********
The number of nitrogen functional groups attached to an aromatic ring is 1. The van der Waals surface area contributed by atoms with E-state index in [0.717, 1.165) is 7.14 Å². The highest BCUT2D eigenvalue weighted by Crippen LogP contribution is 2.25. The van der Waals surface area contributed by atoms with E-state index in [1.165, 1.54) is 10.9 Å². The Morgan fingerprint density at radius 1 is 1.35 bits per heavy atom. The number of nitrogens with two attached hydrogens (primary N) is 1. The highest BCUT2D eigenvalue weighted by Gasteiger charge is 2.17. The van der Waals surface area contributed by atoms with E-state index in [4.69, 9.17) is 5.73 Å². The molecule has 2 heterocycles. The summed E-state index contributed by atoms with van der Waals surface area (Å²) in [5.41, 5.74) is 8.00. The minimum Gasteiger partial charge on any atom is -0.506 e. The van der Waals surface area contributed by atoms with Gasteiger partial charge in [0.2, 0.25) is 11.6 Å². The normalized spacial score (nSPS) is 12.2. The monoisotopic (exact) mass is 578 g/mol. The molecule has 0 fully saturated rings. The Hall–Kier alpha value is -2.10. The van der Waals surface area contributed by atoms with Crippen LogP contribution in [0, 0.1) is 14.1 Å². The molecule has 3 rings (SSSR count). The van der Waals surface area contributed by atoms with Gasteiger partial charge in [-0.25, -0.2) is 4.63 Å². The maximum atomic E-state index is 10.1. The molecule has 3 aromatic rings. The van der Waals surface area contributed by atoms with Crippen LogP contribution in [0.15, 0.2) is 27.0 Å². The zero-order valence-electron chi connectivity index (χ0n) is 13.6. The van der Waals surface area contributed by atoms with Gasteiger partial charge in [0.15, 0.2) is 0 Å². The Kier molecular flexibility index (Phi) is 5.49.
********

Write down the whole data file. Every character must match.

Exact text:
The number of nitrogen functional groups attached to an aromatic ring is 1. The van der Waals surface area contributed by atoms with E-state index in [0.717, 1.165) is 7.14 Å². The highest BCUT2D eigenvalue weighted by Crippen LogP contribution is 2.25. The van der Waals surface area contributed by atoms with E-state index in [1.165, 1.54) is 10.9 Å². The Morgan fingerprint density at radius 1 is 1.35 bits per heavy atom. The number of nitrogens with two attached hydrogens (primary N) is 1. The highest BCUT2D eigenvalue weighted by Gasteiger charge is 2.17. The van der Waals surface area contributed by atoms with E-state index in [4.69, 9.17) is 5.73 Å². The molecule has 2 heterocycles. The summed E-state index contributed by atoms with van der Waals surface area (Å²) in [5.41, 5.74) is 8.00. The minimum Gasteiger partial charge on any atom is -0.506 e. The van der Waals surface area contributed by atoms with Gasteiger partial charge in [0.2, 0.25) is 11.6 Å². The normalized spacial score (nSPS) is 12.2. The monoisotopic (exact) mass is 578 g/mol. The molecule has 0 fully saturated rings. The Hall–Kier alpha value is -2.10. The van der Waals surface area contributed by atoms with Crippen LogP contribution in [0, 0.1) is 14.1 Å². The molecule has 3 rings (SSSR count). The van der Waals surface area contributed by atoms with Gasteiger partial charge in [-0.25, -0.2) is 4.63 Å². The maximum atomic E-state index is 10.1. The molecule has 3 aromatic rings. The van der Waals surface area contributed by atoms with Crippen LogP contribution in [0.15, 0.2) is 27.0 Å². The zero-order valence-electron chi connectivity index (χ0n) is 13.6. The van der Waals surface area contributed by atoms with Gasteiger partial charge in [0.15, 0.2) is 0 Å². The Kier molecular flexibility index (Phi) is 5.49.